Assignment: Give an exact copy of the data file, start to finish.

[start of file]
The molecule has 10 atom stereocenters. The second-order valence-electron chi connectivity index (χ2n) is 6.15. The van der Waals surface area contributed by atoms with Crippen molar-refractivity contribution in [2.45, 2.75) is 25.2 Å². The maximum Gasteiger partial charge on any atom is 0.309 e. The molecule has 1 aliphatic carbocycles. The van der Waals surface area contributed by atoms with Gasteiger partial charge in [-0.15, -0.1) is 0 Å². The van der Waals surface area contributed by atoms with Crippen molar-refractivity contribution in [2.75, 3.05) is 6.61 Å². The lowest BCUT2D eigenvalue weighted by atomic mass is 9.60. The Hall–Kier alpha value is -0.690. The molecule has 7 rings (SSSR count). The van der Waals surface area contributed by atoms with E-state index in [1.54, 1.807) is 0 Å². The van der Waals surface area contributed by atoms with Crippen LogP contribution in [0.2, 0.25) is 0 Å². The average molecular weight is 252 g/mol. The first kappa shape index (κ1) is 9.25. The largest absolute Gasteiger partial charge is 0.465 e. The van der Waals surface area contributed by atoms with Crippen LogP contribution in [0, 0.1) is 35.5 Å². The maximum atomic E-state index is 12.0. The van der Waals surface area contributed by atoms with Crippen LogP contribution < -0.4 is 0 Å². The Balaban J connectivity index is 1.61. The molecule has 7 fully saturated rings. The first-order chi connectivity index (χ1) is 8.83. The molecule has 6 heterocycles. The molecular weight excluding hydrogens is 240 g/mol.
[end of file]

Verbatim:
The molecule has 10 atom stereocenters. The second-order valence-electron chi connectivity index (χ2n) is 6.15. The van der Waals surface area contributed by atoms with Crippen molar-refractivity contribution in [2.45, 2.75) is 25.2 Å². The maximum Gasteiger partial charge on any atom is 0.309 e. The molecule has 1 aliphatic carbocycles. The van der Waals surface area contributed by atoms with Gasteiger partial charge in [-0.15, -0.1) is 0 Å². The van der Waals surface area contributed by atoms with Crippen molar-refractivity contribution in [2.75, 3.05) is 6.61 Å². The lowest BCUT2D eigenvalue weighted by atomic mass is 9.60. The Hall–Kier alpha value is -0.690. The molecule has 7 rings (SSSR count). The van der Waals surface area contributed by atoms with E-state index in [1.54, 1.807) is 0 Å². The van der Waals surface area contributed by atoms with Crippen LogP contribution in [0.2, 0.25) is 0 Å². The average molecular weight is 252 g/mol. The first kappa shape index (κ1) is 9.25. The largest absolute Gasteiger partial charge is 0.465 e. The van der Waals surface area contributed by atoms with Crippen LogP contribution in [0, 0.1) is 35.5 Å². The maximum atomic E-state index is 12.0. The van der Waals surface area contributed by atoms with Crippen LogP contribution < -0.4 is 0 Å². The Balaban J connectivity index is 1.61. The molecule has 7 fully saturated rings. The first-order chi connectivity index (χ1) is 8.83. The molecule has 6 heterocycles. The molecular weight excluding hydrogens is 240 g/mol.